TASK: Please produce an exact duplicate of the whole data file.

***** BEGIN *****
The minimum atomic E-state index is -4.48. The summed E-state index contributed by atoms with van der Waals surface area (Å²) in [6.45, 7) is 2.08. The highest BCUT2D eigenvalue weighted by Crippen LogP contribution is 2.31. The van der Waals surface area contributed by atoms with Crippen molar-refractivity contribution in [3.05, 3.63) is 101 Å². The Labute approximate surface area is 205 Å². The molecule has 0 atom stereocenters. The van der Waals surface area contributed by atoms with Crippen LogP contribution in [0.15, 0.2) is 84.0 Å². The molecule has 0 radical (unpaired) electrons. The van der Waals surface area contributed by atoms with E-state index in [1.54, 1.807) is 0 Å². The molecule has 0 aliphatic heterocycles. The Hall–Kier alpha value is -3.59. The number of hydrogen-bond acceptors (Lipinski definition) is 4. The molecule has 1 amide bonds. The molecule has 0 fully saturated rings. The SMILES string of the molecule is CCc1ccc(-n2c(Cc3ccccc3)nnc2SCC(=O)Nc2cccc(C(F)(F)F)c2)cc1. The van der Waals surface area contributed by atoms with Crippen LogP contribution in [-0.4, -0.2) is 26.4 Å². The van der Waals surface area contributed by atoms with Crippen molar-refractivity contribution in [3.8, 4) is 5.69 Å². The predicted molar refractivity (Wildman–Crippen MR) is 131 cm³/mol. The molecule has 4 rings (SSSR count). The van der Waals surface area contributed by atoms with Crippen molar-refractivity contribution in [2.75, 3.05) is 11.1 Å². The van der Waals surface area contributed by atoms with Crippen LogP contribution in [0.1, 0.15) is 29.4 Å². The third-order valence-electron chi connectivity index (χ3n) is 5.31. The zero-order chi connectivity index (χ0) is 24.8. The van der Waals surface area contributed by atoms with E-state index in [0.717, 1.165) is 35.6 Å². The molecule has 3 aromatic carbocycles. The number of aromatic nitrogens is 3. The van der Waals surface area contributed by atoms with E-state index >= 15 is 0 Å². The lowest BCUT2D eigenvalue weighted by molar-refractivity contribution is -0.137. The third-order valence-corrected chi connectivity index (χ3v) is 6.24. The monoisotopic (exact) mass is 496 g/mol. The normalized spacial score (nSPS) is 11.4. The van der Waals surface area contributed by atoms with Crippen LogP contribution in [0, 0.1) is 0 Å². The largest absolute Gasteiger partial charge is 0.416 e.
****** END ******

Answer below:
The minimum atomic E-state index is -4.48. The summed E-state index contributed by atoms with van der Waals surface area (Å²) in [6.45, 7) is 2.08. The highest BCUT2D eigenvalue weighted by Crippen LogP contribution is 2.31. The van der Waals surface area contributed by atoms with Crippen molar-refractivity contribution in [3.05, 3.63) is 101 Å². The Labute approximate surface area is 205 Å². The molecule has 0 atom stereocenters. The van der Waals surface area contributed by atoms with Crippen LogP contribution in [0.15, 0.2) is 84.0 Å². The molecule has 0 radical (unpaired) electrons. The van der Waals surface area contributed by atoms with E-state index in [1.54, 1.807) is 0 Å². The molecule has 0 aliphatic heterocycles. The Hall–Kier alpha value is -3.59. The number of hydrogen-bond acceptors (Lipinski definition) is 4. The molecule has 1 amide bonds. The molecule has 0 fully saturated rings. The SMILES string of the molecule is CCc1ccc(-n2c(Cc3ccccc3)nnc2SCC(=O)Nc2cccc(C(F)(F)F)c2)cc1. The van der Waals surface area contributed by atoms with Crippen LogP contribution in [-0.4, -0.2) is 26.4 Å². The van der Waals surface area contributed by atoms with Crippen molar-refractivity contribution in [3.8, 4) is 5.69 Å². The predicted molar refractivity (Wildman–Crippen MR) is 131 cm³/mol. The molecule has 4 rings (SSSR count). The van der Waals surface area contributed by atoms with Crippen molar-refractivity contribution in [2.75, 3.05) is 11.1 Å². The van der Waals surface area contributed by atoms with Crippen LogP contribution in [0.1, 0.15) is 29.4 Å². The third-order valence-electron chi connectivity index (χ3n) is 5.31. The zero-order chi connectivity index (χ0) is 24.8. The van der Waals surface area contributed by atoms with E-state index in [0.717, 1.165) is 35.6 Å². The molecule has 3 aromatic carbocycles. The number of aromatic nitrogens is 3. The van der Waals surface area contributed by atoms with E-state index >= 15 is 0 Å². The lowest BCUT2D eigenvalue weighted by molar-refractivity contribution is -0.137. The third-order valence-corrected chi connectivity index (χ3v) is 6.24. The monoisotopic (exact) mass is 496 g/mol. The normalized spacial score (nSPS) is 11.4. The van der Waals surface area contributed by atoms with Crippen LogP contribution in [0, 0.1) is 0 Å². The largest absolute Gasteiger partial charge is 0.416 e.